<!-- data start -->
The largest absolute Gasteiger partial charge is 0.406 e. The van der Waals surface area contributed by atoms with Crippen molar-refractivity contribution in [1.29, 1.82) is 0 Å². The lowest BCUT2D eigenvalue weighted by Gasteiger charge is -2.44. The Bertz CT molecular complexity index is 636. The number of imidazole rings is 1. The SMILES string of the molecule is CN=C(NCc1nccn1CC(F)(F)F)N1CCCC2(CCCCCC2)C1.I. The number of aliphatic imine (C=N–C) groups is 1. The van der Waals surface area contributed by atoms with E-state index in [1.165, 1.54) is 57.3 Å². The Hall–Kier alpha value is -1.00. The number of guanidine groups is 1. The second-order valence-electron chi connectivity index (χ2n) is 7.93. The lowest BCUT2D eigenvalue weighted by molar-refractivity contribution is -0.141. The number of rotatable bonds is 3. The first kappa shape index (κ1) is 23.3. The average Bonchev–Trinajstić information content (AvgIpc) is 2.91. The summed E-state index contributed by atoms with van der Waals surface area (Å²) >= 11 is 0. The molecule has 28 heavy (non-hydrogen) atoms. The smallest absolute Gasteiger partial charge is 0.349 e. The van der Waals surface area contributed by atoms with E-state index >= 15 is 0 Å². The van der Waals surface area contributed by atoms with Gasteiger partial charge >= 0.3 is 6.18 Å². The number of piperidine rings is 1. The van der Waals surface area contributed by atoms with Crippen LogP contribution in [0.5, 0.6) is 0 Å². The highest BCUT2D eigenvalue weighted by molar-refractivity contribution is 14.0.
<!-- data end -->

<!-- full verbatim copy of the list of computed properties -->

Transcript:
The largest absolute Gasteiger partial charge is 0.406 e. The van der Waals surface area contributed by atoms with Crippen molar-refractivity contribution in [1.29, 1.82) is 0 Å². The lowest BCUT2D eigenvalue weighted by Gasteiger charge is -2.44. The Bertz CT molecular complexity index is 636. The number of imidazole rings is 1. The SMILES string of the molecule is CN=C(NCc1nccn1CC(F)(F)F)N1CCCC2(CCCCCC2)C1.I. The number of aliphatic imine (C=N–C) groups is 1. The van der Waals surface area contributed by atoms with E-state index in [1.165, 1.54) is 57.3 Å². The Hall–Kier alpha value is -1.00. The number of guanidine groups is 1. The second-order valence-electron chi connectivity index (χ2n) is 7.93. The lowest BCUT2D eigenvalue weighted by molar-refractivity contribution is -0.141. The number of rotatable bonds is 3. The first kappa shape index (κ1) is 23.3. The average Bonchev–Trinajstić information content (AvgIpc) is 2.91. The summed E-state index contributed by atoms with van der Waals surface area (Å²) >= 11 is 0. The molecule has 28 heavy (non-hydrogen) atoms. The smallest absolute Gasteiger partial charge is 0.349 e. The van der Waals surface area contributed by atoms with E-state index >= 15 is 0 Å². The van der Waals surface area contributed by atoms with Gasteiger partial charge >= 0.3 is 6.18 Å². The number of piperidine rings is 1. The van der Waals surface area contributed by atoms with Crippen LogP contribution in [0.5, 0.6) is 0 Å². The highest BCUT2D eigenvalue weighted by molar-refractivity contribution is 14.0.